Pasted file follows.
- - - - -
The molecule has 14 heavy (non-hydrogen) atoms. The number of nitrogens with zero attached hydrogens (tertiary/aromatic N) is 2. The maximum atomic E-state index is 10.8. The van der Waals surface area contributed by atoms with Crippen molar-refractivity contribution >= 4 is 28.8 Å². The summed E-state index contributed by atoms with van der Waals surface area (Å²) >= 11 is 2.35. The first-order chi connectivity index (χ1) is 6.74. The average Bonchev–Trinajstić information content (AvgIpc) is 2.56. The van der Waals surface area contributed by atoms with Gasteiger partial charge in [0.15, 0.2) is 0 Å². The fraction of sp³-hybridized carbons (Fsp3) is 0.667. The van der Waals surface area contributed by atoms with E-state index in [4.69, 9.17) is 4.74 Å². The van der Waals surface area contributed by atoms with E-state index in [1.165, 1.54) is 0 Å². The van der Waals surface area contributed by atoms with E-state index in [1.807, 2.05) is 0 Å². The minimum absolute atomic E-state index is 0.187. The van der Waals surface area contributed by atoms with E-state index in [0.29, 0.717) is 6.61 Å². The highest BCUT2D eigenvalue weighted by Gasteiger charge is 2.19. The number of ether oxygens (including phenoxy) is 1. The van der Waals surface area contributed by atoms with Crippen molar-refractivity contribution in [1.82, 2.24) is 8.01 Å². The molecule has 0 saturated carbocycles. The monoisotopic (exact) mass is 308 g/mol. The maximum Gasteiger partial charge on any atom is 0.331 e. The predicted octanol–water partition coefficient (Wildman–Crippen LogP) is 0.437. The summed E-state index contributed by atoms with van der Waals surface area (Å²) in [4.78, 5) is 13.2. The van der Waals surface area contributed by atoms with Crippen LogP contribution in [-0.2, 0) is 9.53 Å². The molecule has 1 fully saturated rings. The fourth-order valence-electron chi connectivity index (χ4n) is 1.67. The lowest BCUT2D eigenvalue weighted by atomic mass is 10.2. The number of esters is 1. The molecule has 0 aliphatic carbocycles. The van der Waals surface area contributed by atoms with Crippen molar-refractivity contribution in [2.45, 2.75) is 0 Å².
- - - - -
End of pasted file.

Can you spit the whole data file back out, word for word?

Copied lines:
The molecule has 14 heavy (non-hydrogen) atoms. The number of nitrogens with zero attached hydrogens (tertiary/aromatic N) is 2. The maximum atomic E-state index is 10.8. The van der Waals surface area contributed by atoms with Crippen molar-refractivity contribution >= 4 is 28.8 Å². The summed E-state index contributed by atoms with van der Waals surface area (Å²) >= 11 is 2.35. The first-order chi connectivity index (χ1) is 6.74. The average Bonchev–Trinajstić information content (AvgIpc) is 2.56. The van der Waals surface area contributed by atoms with Gasteiger partial charge in [0.15, 0.2) is 0 Å². The fraction of sp³-hybridized carbons (Fsp3) is 0.667. The van der Waals surface area contributed by atoms with E-state index in [4.69, 9.17) is 4.74 Å². The van der Waals surface area contributed by atoms with E-state index in [1.165, 1.54) is 0 Å². The van der Waals surface area contributed by atoms with E-state index in [1.807, 2.05) is 0 Å². The minimum absolute atomic E-state index is 0.187. The van der Waals surface area contributed by atoms with E-state index in [0.29, 0.717) is 6.61 Å². The highest BCUT2D eigenvalue weighted by Gasteiger charge is 2.19. The number of ether oxygens (including phenoxy) is 1. The van der Waals surface area contributed by atoms with Crippen molar-refractivity contribution in [1.82, 2.24) is 8.01 Å². The molecule has 0 saturated carbocycles. The monoisotopic (exact) mass is 308 g/mol. The maximum Gasteiger partial charge on any atom is 0.331 e. The predicted octanol–water partition coefficient (Wildman–Crippen LogP) is 0.437. The summed E-state index contributed by atoms with van der Waals surface area (Å²) in [4.78, 5) is 13.2. The van der Waals surface area contributed by atoms with Crippen LogP contribution in [-0.2, 0) is 9.53 Å². The molecule has 1 fully saturated rings. The fourth-order valence-electron chi connectivity index (χ4n) is 1.67. The lowest BCUT2D eigenvalue weighted by atomic mass is 10.2. The number of esters is 1. The molecule has 0 aliphatic carbocycles. The van der Waals surface area contributed by atoms with Crippen molar-refractivity contribution in [2.45, 2.75) is 0 Å².